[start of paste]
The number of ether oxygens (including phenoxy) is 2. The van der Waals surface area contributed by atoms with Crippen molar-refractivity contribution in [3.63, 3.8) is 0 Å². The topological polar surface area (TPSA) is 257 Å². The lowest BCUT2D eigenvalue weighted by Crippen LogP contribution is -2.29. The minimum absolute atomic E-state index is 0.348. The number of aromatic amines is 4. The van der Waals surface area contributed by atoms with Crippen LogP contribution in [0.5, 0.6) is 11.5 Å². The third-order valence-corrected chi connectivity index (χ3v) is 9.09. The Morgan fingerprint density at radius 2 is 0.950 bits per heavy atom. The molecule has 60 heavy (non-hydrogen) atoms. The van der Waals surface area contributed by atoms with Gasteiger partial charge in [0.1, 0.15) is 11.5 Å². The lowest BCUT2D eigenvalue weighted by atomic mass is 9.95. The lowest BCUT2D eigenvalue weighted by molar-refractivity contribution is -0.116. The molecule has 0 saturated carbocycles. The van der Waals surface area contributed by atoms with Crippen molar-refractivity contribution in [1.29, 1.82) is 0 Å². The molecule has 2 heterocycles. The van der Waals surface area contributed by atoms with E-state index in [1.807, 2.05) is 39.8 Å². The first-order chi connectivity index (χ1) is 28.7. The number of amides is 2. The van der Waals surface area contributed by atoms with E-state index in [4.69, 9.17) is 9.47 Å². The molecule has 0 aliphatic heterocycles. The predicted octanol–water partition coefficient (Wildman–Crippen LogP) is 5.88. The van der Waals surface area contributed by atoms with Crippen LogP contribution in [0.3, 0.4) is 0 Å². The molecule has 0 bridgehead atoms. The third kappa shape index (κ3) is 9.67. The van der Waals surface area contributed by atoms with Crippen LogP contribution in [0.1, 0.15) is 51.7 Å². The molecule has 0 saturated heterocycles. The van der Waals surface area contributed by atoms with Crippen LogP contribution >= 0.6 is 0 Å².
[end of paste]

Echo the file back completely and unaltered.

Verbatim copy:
The number of ether oxygens (including phenoxy) is 2. The van der Waals surface area contributed by atoms with Crippen molar-refractivity contribution in [3.63, 3.8) is 0 Å². The topological polar surface area (TPSA) is 257 Å². The lowest BCUT2D eigenvalue weighted by Crippen LogP contribution is -2.29. The minimum absolute atomic E-state index is 0.348. The number of aromatic amines is 4. The van der Waals surface area contributed by atoms with Crippen LogP contribution in [0.5, 0.6) is 11.5 Å². The third-order valence-corrected chi connectivity index (χ3v) is 9.09. The Morgan fingerprint density at radius 2 is 0.950 bits per heavy atom. The molecule has 60 heavy (non-hydrogen) atoms. The van der Waals surface area contributed by atoms with Gasteiger partial charge in [0.1, 0.15) is 11.5 Å². The lowest BCUT2D eigenvalue weighted by atomic mass is 9.95. The lowest BCUT2D eigenvalue weighted by molar-refractivity contribution is -0.116. The molecule has 0 saturated carbocycles. The van der Waals surface area contributed by atoms with Crippen molar-refractivity contribution in [1.29, 1.82) is 0 Å². The molecule has 2 heterocycles. The van der Waals surface area contributed by atoms with E-state index in [1.807, 2.05) is 39.8 Å². The first-order chi connectivity index (χ1) is 28.7. The number of amides is 2. The van der Waals surface area contributed by atoms with E-state index in [4.69, 9.17) is 9.47 Å². The molecule has 0 aliphatic heterocycles. The predicted octanol–water partition coefficient (Wildman–Crippen LogP) is 5.88. The van der Waals surface area contributed by atoms with Crippen LogP contribution in [0.3, 0.4) is 0 Å². The molecule has 0 bridgehead atoms. The third kappa shape index (κ3) is 9.67. The van der Waals surface area contributed by atoms with Crippen LogP contribution in [0.1, 0.15) is 51.7 Å². The molecule has 0 saturated heterocycles. The van der Waals surface area contributed by atoms with Crippen LogP contribution >= 0.6 is 0 Å².